• Work group affiliations and routine sharing of resources (NFS filesystems, NIS domain, electronic mail, financial databases).

  • Client/server configurations and the traffic they generate.

  • Individual workstation usage, specific disk activity, burden of directory name lookups.

The complexity of network configuration requires a familiarity with all of the resources listed in “Resources for Network Management”.

Troubleshooting Network Daemons to Improve Network Performance

Some network daemons (rwhod, rtnetd, and so on) can have an undesirable effect on the network or network interface. For example, if a workstation is a multi-processor or is running real-time processes, the rtnetd daemon may be running on the station. This daemon is responsible for preempting incoming network packets to provide better response time for real-time processes. This is perfectly acceptable if the user is aware of the trade-offs between network processing and real-time processing. Some network daemons should be evaluated individually.

Do not load rtnetd software on routers or other network intensive stations (mail servers, NIS and DNS servers, and so on).

Decreasing Packet Size to Improve Network Performance

The maximum transfer unit (MTU) for data on the Ethernet is 1500 bytes. Network performance and efficiency increase with packet size up to the MTU for the medium. Packets that are larger than the media's MTU must be broken into smaller packets (fragmented) to fit within the medium's MTU. IRIX versions 6.2 and higher use MTU Discovery to perform fragmentation (see “About Setting MTU Sizes” for details).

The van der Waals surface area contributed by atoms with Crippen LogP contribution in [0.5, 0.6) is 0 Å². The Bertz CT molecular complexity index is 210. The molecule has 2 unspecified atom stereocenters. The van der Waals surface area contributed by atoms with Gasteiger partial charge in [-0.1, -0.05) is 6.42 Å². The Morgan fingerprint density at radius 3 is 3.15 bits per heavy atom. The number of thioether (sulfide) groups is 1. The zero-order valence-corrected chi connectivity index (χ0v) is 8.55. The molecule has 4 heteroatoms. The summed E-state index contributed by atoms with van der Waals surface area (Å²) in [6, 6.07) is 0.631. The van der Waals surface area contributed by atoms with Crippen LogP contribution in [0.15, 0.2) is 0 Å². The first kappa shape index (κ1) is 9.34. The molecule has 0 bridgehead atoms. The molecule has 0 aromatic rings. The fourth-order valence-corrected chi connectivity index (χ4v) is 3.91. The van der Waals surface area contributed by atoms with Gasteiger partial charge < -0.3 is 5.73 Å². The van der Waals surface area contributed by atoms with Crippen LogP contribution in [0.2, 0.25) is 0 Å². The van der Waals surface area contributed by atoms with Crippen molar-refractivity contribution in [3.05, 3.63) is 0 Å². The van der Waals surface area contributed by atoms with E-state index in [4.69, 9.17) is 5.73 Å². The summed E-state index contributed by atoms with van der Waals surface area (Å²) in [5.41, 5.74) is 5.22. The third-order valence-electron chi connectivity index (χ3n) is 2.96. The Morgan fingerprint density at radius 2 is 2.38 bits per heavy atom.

Kernel Configuration for Better Network Performance

You can change several parameters to customize network behavior for local configurations. The parameters listed below are in the /var/sysgen/master.d/bsd configuration file. For details on reconfiguring the kernel after changing this file, see IRIX Admin: System Configuration and Operation

Changing Kernel Tunable Options to Improve Network Performance

There are four kernel parameters that directly affect the network performance: tcp_sendspace, tcp_recvspace, udp_sendspace, and udp_recvgrams.

These parameters determine the default amount of buffer space used by TCP (SOCK_STREAM) and UDP (SOCK_DGRAM) sockets. The tcp_sendspace and tcp_recvspace parameters define the initial buffer space allocated to a socket. The udp_sendspace parameter defines the default maximum size of UDP datagrams that can be sent. The udp_recvgrams parameter determines the number of maximally sized UDP datagrams that can be buffered in a UDP socket. The total receive buffer size in bytes for each UDP socket is the product of udp_sendspace and udp_recvgrams. A program can increase or decrease the send buffer and receive buffer sizes for a socket with the SO_SNDBUF and SO_RCVBUF options to the setsockopt system call. Many older TCP implementations have problems with large TCP sendspace/recvspace values. This should be decreased from 60 to 24 in environments where older stations have problems communicating.

For 4.2BSD compatibility, the IRIX system limits its initial TCP sequence numbers to positive numbers.

Changing TCP Parameters to Improve PC Connectivity

Many industry-standard personal computers with TCP/IP implementations experience difficulty connecting to SGI workstations and servers. This is because of the increased size of the tcp_sendspace and tcp_recvspace variables in the IRIX file /var/sysgen/master.d/bsd.

To allow your personal computers to connect successfully, change the values of the above variables from the default (60 * 1024) to (24 * 1024) and reconfigure the kernel with the lboot command. For more information on reconfiguring these values, see IRIX Admin: System Configuration and Operation .